The 2008 vintage produced a cushy, zingy Merlot.
Los Carneros, Napa Valley
The 2008 vintage produced a cushy, zingy Merlot with fruit aromas of blackberries, cherries and plum with floral notes of fennel-touched violet and darker earthier tones of black olive and bramble. These flavors follow through upon a sip, joined by enticing notes of bittersweet cocoa. It’s supple yet bright with layers of texture and long in the finish. Drink now or age for five to ten years. 16 Barrels Produced for 392 cases.
The 2008 vintage produced a cushy, zingy Merlot.
Like A Rhinestone Cowboy...
Wine imitates life!
Maybe I had had a glass too many when I contemplated the parallel trajectory of Merlot and the Rhinestone Cowboy; or perhaps, the Merlot in my hand enhanced the song on the radio. Whatever the cause, it got me thinking: can a wine’s popularity mimic the arc of a musician’s career? I figured, why not? This might be a fun game to play!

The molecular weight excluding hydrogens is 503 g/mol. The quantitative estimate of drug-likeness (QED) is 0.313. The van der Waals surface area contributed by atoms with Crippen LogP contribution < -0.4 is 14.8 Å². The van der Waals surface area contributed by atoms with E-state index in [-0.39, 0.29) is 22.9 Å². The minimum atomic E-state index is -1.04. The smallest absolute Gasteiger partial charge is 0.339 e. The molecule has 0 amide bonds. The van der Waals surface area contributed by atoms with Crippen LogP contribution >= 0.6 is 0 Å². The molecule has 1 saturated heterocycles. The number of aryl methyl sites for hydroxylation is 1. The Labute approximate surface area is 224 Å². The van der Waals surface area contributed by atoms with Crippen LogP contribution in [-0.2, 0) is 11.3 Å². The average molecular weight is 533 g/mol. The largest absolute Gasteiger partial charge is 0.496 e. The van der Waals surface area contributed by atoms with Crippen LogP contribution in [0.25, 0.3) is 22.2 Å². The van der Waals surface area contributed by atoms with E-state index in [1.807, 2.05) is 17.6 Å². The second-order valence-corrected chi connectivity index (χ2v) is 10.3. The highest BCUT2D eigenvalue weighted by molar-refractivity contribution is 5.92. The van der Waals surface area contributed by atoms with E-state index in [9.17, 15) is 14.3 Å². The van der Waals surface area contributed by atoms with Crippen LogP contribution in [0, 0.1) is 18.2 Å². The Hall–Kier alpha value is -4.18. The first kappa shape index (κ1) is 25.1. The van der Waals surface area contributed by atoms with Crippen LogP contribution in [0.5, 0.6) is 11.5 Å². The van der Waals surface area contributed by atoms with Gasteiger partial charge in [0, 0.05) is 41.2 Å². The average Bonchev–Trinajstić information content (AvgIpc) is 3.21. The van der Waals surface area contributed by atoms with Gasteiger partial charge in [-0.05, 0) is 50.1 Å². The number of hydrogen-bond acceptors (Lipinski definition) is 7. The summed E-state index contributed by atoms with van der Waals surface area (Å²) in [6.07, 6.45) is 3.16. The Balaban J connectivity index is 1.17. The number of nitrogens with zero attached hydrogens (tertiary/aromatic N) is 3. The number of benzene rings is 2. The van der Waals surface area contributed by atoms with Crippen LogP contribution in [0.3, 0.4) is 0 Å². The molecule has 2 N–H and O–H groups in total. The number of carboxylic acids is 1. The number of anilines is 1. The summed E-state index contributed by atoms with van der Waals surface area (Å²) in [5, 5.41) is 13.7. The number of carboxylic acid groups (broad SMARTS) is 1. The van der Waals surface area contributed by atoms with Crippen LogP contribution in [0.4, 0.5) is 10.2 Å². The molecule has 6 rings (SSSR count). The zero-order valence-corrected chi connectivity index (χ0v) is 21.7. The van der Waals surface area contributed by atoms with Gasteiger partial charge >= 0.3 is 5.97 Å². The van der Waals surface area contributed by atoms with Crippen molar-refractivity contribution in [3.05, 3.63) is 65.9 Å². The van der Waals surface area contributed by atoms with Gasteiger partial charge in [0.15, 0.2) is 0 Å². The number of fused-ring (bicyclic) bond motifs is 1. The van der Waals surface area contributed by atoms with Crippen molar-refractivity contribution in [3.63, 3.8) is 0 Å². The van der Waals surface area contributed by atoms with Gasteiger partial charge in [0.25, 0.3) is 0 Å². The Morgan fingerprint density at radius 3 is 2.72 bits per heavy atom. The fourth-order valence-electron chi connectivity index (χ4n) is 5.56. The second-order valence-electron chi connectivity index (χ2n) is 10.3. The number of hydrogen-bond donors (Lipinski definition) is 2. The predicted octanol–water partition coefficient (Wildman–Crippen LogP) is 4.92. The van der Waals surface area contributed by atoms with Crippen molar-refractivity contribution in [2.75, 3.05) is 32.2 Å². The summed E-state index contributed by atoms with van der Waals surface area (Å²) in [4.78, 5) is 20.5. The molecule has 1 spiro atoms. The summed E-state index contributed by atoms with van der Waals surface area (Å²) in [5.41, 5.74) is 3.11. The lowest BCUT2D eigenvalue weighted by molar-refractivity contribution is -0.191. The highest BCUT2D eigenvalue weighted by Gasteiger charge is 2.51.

Glen Campbell recently released his last album. If you are old enough to remember, Glen had a string of syrupy pop country hits and a TV show called “The Glen Campbell Good Time Hour.” It was an inoffensive balm of a show that served as diversion from the first televised war. This is, at least, how I remember those times and Campbell’s reputation.
Last summer, I was with a group of musicians who were in a mourning of sorts as the ailing Mr. Campbell decided to make this album his last. They spoke in hushed tones of his masterful skill as a session man and how he will be missed.
Now, excuse me if I seem a little disrespectful here, but I always thought of Glen Campbell as the butt end of a music industry joke and I was caught off guard by my friends’ words of reverence. I mean, really, the guy who sang “Rhinestone Cowboy” was a musician’s musician?
I had no idea that Glen was a well respected studio musician long before his smiling face and aw-shucks good humor shimmered from television sets from sea to shining sea. Back around the time I was born, he played the guitar with the Champs and recorded that frat house anthem “Tequila” (you know the one, da-doo, dada doo-da, doo-da) and played with the Wrecking Crew on gigs with the Beach Boys (even replacing Brian Wilson on tour) and Phil Spector.
Oh, that voice, smooth as silk, a little masculine but sa’weeeet! He was able to make the ladies swoon yet somehow the guys still wanted to take him out for a beer. He was everybody’s friend and the schmaltzy hits just kept on coming.